The final weather barrier between the raw plywood of your roof and the finished roof is the underlay. Significant changes have been made to the Florida Building Code in recent years to provide more protection for homeowners.
No. 15 asphalt-saturated felt is the most common underlay for roofers in most areas of the country, and until the building code change, that was the case in Florida. A roll of # 15 felt covers approximately 400 square feet and typically sells for less than $ 15. There are some limitations, however, including durability if left exposed and tearing if the primary roof is not in place. Exposed raw plywood after hurricanes showed felt defects after shingles were blown from the roof.
The Florida Building Code now prohibits the use of # 15 felt. Only the heavier # 30 felt can be used when applied in two layers. The workload of applying two layers of felt has forced many roofers to find different underlay options. Manufacturers have developed a completely new line of synthetic felts and quick stick products that are a little more expensive but offer a lot more durability.
Mid-States Asphalt of Tuscaloosa, Alabama, was an innovator in new underpayment technologies. Your products, if installed correctly, should prevent water ingress in the harshest weather conditions. The company offers Quik-Felt, a synthetic felt that meets all of the requirements of the Florida Building Code and is designed to be exposed to the weather for much longer. The side effect is that one 24-pound roll covers 1,000 square feet, while it takes three rolls of # 15 felt, weighing approximately 50 pounds per roll, to cover the same area.
The peel-and-stick underlay product is the most innovative and, in my opinion, well worth the extra investment by the homeowner. This product is a rolled, fiberglass modified, self-adhesive membrane that seals when nails pierce through it. It provides the best defense against storms when shingles are torn off the roof. Compared to regular synthetic felt, the peel-and-stick product costs a homeowner of a 2,000-square-foot home approximately $ 900 in product and labor. It’s like putting a hard skin under the shingles or metal roof stoppers.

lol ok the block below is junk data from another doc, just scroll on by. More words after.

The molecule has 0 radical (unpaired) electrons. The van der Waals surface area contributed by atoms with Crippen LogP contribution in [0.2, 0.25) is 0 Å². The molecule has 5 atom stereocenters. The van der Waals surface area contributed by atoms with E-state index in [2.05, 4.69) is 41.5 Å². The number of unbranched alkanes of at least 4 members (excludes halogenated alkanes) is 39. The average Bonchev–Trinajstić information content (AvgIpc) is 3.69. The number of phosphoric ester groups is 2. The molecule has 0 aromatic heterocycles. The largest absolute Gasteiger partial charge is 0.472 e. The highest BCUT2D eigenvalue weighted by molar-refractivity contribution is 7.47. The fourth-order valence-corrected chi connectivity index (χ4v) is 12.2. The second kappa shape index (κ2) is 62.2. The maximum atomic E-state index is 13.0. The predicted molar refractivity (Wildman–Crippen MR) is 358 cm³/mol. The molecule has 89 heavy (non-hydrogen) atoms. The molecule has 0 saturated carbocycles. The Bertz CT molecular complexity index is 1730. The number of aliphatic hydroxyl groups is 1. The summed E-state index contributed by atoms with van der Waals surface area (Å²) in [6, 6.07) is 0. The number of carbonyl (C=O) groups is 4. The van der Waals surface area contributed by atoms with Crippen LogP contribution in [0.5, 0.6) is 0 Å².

Mid-States Asphalt makes a Quik-Stick product for peeling and sticking ice and water sand in a 200 square foot roll that has a slightly abrasive sandy surface for traction during installation. This product costs less than $ 60 per roll. Don’t be put off by the word ice in the name as it is used to protect homes in areas where snow and ice on the roof can cause water to enter. This product is used under fiberglass roof shingles and requires a few nails and a little patience to install.
For tile and metal roofs, Mid-States Asphalt offers a Quik-Stick HT that does not damage the underside of the metal or tile roof with sand or granules. There are cases when ill-informed roofers use the wrong underlay, which becomes a problem in the event of a leak or storm.
Some roofers use a combination of synthetic felt with Peel & Stick products in the roof valley and ridges in the main areas, which are more prone to roof leaks. For homeowners on a budget, this seems like a good alternative. My rule is simple: the more the roof is cut up with valleys, hips and ridges, the greater the need for peel-and-stick products.
When installing or replacing a roof, ask your roofer what they are using for the underlay and how it will be applied. Make sure the roofer is using the correct fasteners that won’t tear the backing and make sure you get the protection you want and are willing to pay for it. In my opinion, a properly installed high quality underlay will prevent roof leaks years later. Spending $ 900 more today is nothing if your home is later flooded during a storm.
Don Magruder is the CEO of Ro-Mac Lumber & Supply Inc. He is also the presenter of the Around the House radio show which can be heard every Monday at 12:00 on My790AM WLBE in Leesburg.